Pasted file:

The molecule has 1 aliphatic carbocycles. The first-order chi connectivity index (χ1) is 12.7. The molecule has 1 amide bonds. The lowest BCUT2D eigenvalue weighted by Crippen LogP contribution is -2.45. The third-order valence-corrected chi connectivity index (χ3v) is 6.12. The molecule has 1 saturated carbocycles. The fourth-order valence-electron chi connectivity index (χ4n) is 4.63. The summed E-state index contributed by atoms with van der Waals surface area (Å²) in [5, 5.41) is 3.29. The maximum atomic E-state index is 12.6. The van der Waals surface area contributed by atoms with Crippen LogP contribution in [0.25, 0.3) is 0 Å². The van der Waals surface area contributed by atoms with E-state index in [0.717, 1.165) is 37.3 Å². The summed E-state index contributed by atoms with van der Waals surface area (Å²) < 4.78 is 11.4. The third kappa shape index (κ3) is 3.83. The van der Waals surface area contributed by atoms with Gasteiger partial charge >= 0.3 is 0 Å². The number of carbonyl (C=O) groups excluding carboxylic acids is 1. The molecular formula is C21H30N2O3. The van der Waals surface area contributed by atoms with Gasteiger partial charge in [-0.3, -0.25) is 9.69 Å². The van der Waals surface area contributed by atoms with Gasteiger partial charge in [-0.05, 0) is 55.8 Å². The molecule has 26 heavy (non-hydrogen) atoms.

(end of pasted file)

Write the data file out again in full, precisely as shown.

The molecule has 1 aliphatic carbocycles. The first-order chi connectivity index (χ1) is 12.7. The molecule has 1 amide bonds. The lowest BCUT2D eigenvalue weighted by Crippen LogP contribution is -2.45. The third-order valence-corrected chi connectivity index (χ3v) is 6.12. The molecule has 1 saturated carbocycles. The fourth-order valence-electron chi connectivity index (χ4n) is 4.63. The summed E-state index contributed by atoms with van der Waals surface area (Å²) in [5, 5.41) is 3.29. The maximum atomic E-state index is 12.6. The van der Waals surface area contributed by atoms with Crippen LogP contribution in [0.25, 0.3) is 0 Å². The van der Waals surface area contributed by atoms with E-state index in [0.717, 1.165) is 37.3 Å². The summed E-state index contributed by atoms with van der Waals surface area (Å²) < 4.78 is 11.4. The third kappa shape index (κ3) is 3.83. The van der Waals surface area contributed by atoms with Gasteiger partial charge >= 0.3 is 0 Å². The number of carbonyl (C=O) groups excluding carboxylic acids is 1. The molecular formula is C21H30N2O3. The van der Waals surface area contributed by atoms with Gasteiger partial charge in [-0.3, -0.25) is 9.69 Å². The van der Waals surface area contributed by atoms with Gasteiger partial charge in [-0.05, 0) is 55.8 Å². The molecule has 26 heavy (non-hydrogen) atoms.